Economy

Widening Inverted Yield Curve: What a Fresh Look Implies Today

According to InvestorWords, an inverted yield curve is:

An uncommon situation in which long-term interest rates have lower yields than short-term interest rates. This is often a sign that interest rates are expected to decline. also called negative yield curve.

According to InvestorGuide, an inverted yield curve is:

A situation in which long-term debt instruments are returning a lower yield than short-term notes, resulting in a downward tilting yield curve. An inverted yield curve is generally seen as an indication that investors foresee an economic Downturn. Compare to normal yield curve.

Now let’s look at the current news headlines and definitions shown in major financial media concerning inverted yield curves:

  • Bloomberg headlines: The Inverted Yield Curve Matters, Signals A Downturn (Radio); Key Slice of U.S. Yield Curve Becomes Most Inverted Since 2007; Morgan Stanley Says U.S. Yield Curve Now Clearly Spells Downturn; Three Fed Cuts on Bond-Market Radar as Curve Inversion Deepens
  • Wall Street Journal headlines: Global Bond Yields Fall Near Multiyear Lows; Treasury Yields Fall to Lowest Level Since 2017 Amid Worries on Growth, Trade; A Tale of Two Yield Curves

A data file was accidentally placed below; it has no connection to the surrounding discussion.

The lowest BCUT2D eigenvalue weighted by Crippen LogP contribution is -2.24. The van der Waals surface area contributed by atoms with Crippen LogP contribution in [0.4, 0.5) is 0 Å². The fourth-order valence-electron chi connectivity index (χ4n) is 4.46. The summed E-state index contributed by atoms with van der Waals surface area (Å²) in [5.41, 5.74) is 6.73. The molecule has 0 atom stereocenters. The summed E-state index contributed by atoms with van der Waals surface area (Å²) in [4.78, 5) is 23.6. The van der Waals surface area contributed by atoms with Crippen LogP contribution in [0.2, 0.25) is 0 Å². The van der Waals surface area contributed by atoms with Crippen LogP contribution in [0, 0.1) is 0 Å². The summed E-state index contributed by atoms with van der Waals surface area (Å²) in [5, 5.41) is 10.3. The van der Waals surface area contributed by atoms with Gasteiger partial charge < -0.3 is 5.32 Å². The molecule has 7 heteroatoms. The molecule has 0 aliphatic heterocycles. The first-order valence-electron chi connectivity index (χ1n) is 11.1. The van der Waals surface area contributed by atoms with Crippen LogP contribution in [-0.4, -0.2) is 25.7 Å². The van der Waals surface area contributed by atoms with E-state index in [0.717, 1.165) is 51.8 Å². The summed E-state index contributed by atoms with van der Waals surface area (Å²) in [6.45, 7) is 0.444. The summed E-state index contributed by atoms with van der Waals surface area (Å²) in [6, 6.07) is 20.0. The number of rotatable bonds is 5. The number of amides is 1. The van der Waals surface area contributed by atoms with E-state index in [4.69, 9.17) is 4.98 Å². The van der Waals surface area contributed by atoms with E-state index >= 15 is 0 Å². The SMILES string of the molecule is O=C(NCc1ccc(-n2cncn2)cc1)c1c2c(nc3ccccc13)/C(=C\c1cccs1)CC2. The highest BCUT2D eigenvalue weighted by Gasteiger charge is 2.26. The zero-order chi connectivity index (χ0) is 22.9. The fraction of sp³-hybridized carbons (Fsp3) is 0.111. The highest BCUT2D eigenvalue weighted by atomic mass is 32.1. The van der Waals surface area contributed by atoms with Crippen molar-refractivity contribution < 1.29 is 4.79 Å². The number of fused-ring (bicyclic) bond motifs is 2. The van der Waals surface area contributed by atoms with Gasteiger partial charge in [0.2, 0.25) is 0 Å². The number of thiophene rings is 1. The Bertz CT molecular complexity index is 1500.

• CNBC: Bond flash economic warning as 3-month yield tops 10-year rate by most since financial crisis; 10-year Treasury yield drops to 19-month low as trade fights threaten US growth; Bond market flashes recession warning as portion of the yield curve inverts again

Anyhow, we wanted to show how the current yield curve inversion looks using more numbers on a Treasury table rather than a series of plots and curves.

Maybe we should start watching the 20-year and 30-year Treasury yields more than the 10-year yields. That 30-year Treasury yield was last seen at 2.67% on Wednesday, versus 2.70% on Tuesday and 2.75% last Friday. The 30-year yield was up at 2.92% on May 1, with a high close of 2.94% on May 2. That’s a drop of almost 30 basis points in less than a month.

If the Federal Reserve really wants to be more proactive in getting longer-dated yields higher, maybe it should consider using the high demand by investors in the bond market to unload more of their longer-dated Treasury holdings.

Below is the Treasury table from the Daily Treasury Yield Curve Rates: